• After that I cracked the laptop open. All you need to do is unscrew 6 fully exposed #00 screws to pop off the back, but one corner screw on mine was firmly stuck and stripped. I was still able to access what I needed and I swapped out the 1×1 AC Intel 3165 wireless card with an extra Intel AX200 I had lying around (the 3165 isn’t bad and is fully Linux compatible, but I was able to go from 270Mbps to 500Mbps in real-world AC transfers). There is a second M.2 slot, and I put an extra NVMe drive I had lying around for my Linux drive.
  • Probably the biggest caveat worth mentioning is it has a single SODIMM slot – you can upgrade the RAM, but it is single channel. There are also no BIOS options to speak of, you’ll be locked to 2400MHz on the RAM (interestingly, according to dmidecode, the 8GB stick of RAM included is actually rated at 2666, but running at 2400). The biggest impact of single channel memory is on gaming (GPU) performance, which can be 50% slower than a dual channel setup. If GPU performance is a concern, a refurbed HP 15-cw1063wm at about the same price is probably a better way to go (or something with a dGPU if you want to deal with that).
  • While this laptop has USB-C, like many in its class, it’s missing USB-C PD. This was a minor concern for me since I’ve been focused on minimizing power adapters/standardizing on USB-C for travel power, but I’m happy to report that since it uses a standard 19V/5.5mm barrel jack, it worked perfectly with a cheap 5.5mm to USB-C PD adapter cable I had, so if you have a USB-C PD charger you like already, then that’s all you need. It also charges without issue from my external USB-C PD capable power bank.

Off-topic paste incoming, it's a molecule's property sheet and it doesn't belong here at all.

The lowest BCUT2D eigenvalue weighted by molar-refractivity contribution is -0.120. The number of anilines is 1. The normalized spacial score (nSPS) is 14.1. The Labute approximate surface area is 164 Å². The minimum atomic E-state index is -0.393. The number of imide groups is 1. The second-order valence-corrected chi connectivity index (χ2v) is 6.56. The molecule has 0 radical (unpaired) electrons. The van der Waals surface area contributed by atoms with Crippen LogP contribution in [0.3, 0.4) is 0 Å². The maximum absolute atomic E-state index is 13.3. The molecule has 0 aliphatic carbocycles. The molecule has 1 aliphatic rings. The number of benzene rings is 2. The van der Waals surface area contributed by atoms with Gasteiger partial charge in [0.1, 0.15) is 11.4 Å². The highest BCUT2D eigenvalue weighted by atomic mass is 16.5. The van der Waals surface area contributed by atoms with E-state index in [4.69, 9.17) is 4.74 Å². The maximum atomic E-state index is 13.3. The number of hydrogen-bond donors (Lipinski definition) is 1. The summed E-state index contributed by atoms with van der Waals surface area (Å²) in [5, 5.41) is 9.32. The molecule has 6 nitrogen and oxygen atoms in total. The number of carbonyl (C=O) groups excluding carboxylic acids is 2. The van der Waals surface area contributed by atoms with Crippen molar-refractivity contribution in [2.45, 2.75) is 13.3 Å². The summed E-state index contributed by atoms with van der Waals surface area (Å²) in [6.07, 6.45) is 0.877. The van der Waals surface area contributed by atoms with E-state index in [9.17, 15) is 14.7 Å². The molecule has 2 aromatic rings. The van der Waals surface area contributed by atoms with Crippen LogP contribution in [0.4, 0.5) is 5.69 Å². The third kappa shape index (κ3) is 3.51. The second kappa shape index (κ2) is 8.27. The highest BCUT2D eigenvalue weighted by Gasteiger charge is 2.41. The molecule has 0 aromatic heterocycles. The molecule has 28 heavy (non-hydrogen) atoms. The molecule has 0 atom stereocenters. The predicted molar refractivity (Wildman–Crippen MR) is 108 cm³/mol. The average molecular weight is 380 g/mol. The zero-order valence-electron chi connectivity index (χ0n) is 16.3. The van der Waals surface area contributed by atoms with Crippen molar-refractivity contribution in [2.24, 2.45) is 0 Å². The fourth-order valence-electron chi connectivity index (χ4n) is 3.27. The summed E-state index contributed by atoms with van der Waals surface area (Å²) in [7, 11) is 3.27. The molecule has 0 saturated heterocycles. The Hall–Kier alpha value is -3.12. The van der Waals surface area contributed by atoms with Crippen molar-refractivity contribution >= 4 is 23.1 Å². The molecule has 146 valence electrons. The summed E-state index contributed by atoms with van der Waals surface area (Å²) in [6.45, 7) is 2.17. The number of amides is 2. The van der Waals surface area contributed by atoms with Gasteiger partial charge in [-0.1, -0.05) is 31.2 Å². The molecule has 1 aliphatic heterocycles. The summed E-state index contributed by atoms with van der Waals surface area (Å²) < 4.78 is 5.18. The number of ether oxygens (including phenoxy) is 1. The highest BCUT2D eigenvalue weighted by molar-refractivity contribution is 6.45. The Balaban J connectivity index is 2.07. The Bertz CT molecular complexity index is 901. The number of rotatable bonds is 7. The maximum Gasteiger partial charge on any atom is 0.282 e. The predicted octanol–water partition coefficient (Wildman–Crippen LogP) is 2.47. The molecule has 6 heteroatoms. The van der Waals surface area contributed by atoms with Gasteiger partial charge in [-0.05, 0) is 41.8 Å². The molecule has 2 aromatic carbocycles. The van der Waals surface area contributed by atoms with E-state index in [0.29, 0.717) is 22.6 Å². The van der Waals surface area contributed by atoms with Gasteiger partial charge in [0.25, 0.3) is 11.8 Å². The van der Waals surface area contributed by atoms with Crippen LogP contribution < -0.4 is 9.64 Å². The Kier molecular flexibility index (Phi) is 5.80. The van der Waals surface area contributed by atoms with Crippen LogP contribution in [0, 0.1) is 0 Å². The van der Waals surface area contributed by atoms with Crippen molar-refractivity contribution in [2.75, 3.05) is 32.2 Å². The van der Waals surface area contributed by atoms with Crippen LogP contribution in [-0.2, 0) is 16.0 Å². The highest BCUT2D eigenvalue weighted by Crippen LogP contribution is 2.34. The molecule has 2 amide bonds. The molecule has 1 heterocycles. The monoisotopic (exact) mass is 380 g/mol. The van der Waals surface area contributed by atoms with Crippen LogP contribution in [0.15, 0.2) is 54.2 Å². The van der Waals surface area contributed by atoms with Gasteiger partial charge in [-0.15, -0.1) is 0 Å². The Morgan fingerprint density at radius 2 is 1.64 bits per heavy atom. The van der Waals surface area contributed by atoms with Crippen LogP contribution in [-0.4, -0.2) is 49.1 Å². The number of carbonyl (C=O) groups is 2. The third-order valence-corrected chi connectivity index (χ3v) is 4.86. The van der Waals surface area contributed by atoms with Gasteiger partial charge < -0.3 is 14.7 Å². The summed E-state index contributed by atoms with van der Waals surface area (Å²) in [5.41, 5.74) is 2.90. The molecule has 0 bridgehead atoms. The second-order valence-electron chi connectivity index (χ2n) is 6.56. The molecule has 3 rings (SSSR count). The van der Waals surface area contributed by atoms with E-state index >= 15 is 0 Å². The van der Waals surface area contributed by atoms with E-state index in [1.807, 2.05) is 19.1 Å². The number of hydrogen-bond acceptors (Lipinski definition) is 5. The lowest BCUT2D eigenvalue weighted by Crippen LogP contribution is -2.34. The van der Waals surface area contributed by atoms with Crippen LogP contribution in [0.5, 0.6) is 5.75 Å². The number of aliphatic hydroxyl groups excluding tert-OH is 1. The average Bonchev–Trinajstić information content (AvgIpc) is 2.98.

• This laptop comes with a 47Wh battery, which is actually pretty great for it’s class (and better than all the similarly-priced alternatives). Out of the box, the laptop idled at around 12W. Running tlp I was able to get that down to about 8W. Surprisingly powertop --auto-tune was actually able to do better and I’m currently idling at about 6W (7-8W under light usage like right now). I’ll probably spend a bit more time tweaking power profiles (maybe using RyzenAdj to throttle to keep temps low), but it looks like right now I’m looking at about 6h of battery life under light usage. This is one aspect that hopefully the new Zen2 models can significantly improve.
  • Speaking of which, I haven’t played around much w/ ZenStates or RyzenAdj yet except to confirm they do work. The fan isn’t too distracting but it will spin up even during normal use at default settings (you could probably use RyzenAdj to keep temps below the fan curve – looks like it starts to spin up at ~42C. The cooling seems to be sufficient: if I use RyzenAdj to bump the temp limits up to 90C, it can sustain 3.2GHz clocks on all cores running stress at about 82C.
  • The screen hinge only goes to 160 degrees, but the laptop is light enough that I can still use a compact tablet stand to stand it up. When I’m working at a desk I tend to prefer that setup w/ a 60% keyboard and a real mouse.
  • The built-in keyboard is fine (nothing to write home about, but perfectly cromulent for typing – I’m writing this review on it) and some of the Fn keys work hardcoded (like the keyboard backlight controls) but the rest show up on xev. The trackpad is also fine (smooth enough and decently sized), and has the usual fidgety middle click support if you are able to click directly in the middle. Both are PS2 devices.
  • Sound works out of the box with pulseaudio/alsa, using AMD’s (Family 17h) built in audio controller. Speakers aren’t very good, but the headphone jack works fine/switches output like it should. Webcam works as well.

Here’s my inxi output for those curious:

  Host: thx Kernel: 5.4.5-arch1-1 x86_64 bits: 64 compiler: gcc 
  v: 9.2.0 Desktop: Openbox 3.6.1 Distro: Arch Linux